Q16. It is a blockchain-based cryptocurrency that works in a similar way to Ethereum and bitcoin. It is a peer-to-peer internet currency that allows for instant, near-zero cost payments to anyone in the world. It’s a decentralised payment network that isn’t managed by any central authorities. What is it known as?
India will propose a law banning cryptocurrencies, fining anyone trading in the country or even holding such digital assets, a senior government official told Reuters in a potential blow to millions of investors piling into the red-hot asset class.
The bill, one of the world’s strictest policies against cryptocurrencies, would criminalise possession, issuance, mining, trading and transferring crypto-assets, said the official, who has direct knowledge of the plan.
The measure is in line with a January government agenda that called for banning private virtual currencies such as bitcoin while building a framework for an official digital currency. But recent government comments had raised investors’ hopes that the authorities might go easier on the booming market.
Instead, the bill would give holders of cryptocurrencies up to six months to liquidate, after which penalties will be levied, said the official, who asked not to be named as the contents of the bill are not public.
Officials are confident of getting the bill enacted into law as Prime Minister Narendra Modi’s government holds a comfortable majority in parliament.
If the ban becomes law, India would be the first major economy to make holding cryptocurrency illegal. Even China, which has banned mining and trading, does not penalise possession.
The Finance Ministry did not immediately respond to an email seeking comment.
‘GREED’ OVER ‘PANIC’
Bitcoin, the world’s biggest cryptocurrency, hit a record high $ 60,000 on Saturday, nearly doubling in value this year as its acceptance for payments has increased with support from such high-profile backers as Tesla Inc CEO Elon Musk.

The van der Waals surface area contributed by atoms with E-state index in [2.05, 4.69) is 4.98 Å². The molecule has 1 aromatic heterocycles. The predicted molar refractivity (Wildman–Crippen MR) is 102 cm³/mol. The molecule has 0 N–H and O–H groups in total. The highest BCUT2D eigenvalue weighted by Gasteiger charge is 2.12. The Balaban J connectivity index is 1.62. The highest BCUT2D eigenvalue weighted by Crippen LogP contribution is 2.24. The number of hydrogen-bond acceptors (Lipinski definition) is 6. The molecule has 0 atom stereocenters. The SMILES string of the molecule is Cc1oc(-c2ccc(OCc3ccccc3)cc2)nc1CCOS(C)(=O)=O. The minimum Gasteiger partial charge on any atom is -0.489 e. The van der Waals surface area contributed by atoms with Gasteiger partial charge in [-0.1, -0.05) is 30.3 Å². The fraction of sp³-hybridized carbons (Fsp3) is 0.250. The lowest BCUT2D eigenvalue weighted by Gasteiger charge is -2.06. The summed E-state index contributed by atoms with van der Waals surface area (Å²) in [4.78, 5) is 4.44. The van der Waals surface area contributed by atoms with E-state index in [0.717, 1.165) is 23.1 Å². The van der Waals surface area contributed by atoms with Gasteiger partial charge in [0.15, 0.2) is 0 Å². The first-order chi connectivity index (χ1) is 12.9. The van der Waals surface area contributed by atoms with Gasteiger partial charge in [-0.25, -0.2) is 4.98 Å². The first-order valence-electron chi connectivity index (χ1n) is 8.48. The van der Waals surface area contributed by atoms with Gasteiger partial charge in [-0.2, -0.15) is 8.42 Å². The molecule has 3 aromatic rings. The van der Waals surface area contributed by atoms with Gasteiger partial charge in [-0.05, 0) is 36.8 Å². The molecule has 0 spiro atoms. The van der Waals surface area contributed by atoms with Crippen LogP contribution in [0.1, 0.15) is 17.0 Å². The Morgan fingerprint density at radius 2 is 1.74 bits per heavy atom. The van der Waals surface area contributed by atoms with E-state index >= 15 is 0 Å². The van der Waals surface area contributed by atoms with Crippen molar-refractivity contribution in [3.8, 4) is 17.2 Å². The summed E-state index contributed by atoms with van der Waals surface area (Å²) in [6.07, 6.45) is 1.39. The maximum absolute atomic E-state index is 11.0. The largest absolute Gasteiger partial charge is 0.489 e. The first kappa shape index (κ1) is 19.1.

In India, despite government threats of a ban, transaction volumes are swelling and 8 million investors now hold 100 billion rupees ($ 1.4 billion) in crypto-investments, according to industry estimates. No official data is available.
“The money is multiplying rapidly every month and you don’t want to be sitting on the sidelines,” said Sumnesh Salodkar, a crypto-investor. “Even though people are panicking due to the potential ban, greed is driving these choices.”
User registrations and money inflows at local crypto-exchange Bitbns are up 30-fold from a year ago, said Gaurav Dahake, its chief executive. Unocoin, one of India’s oldest exchanges, added 20,000 users in January and February, despite worries of a ban.
ZebPay “did as much volume per day in February 2021 as we did in all of February 2020,” said Vikram Rangala, the exchange’s chief marketing officer.
Top Indian officials have called cryptocurrency a “Ponzi scheme”, but Finance Minister Nirmala Sitharaman this month eased some investor concerns.
“I can only give you this clue that we are not closing our minds, we are looking at ways in which experiments can happen in the digital world and cryptocurrency,” she told CNBC-TV18. “There will be a very calibrated position taken.”
The senior official told Reuters, however, that the plan is to ban private crypto-assets while promoting blockchain – a secure database technology that is the backbone for virtual currencies but also a system that experts say could revolutionise international transactions.
“We don’t have a problem with technology. There’s no harm in harnessing the technology,” said the official, adding the government’s moves would be “calibrated” in the extent of the penalties on those who did not liquidate crypto-assets within the law’s grace period.
A government panel in 2019 recommended jail of up to 10 years on people who mine, generate, hold, sell, transfer, dispose of, issue or deal in cryptocurrencies.
The official declined to say whether the new bill includes jail terms as well as fines, or offer further details but said the discussions were in their final stages.
In March 2020, India’s Supreme Court struck down a 2018 order by the central bank forbidding banks from dealing in cryptocurrencies, prompting investors to pile into the market. The court ordered the government to take a position and draft a law on the matter.
The Reserve Bank of India voiced its concern again last month, citing what it said were risks to financial stability from cryptocurrencies. At the same time, the central bank has been working on launching its own digital currency, a step the government’s bill will also encourage, said the official.
Despite the market euphoria, investors are aware that the boom could be in danger.
“If the ban is official we have to comply,” Naimish Sanghvi, who started betting on digital currencies in the last year, told Reuters, referring to existing concerns about a potential ban. “Until then, I’d rather stack up and run with the market than panic and sell.”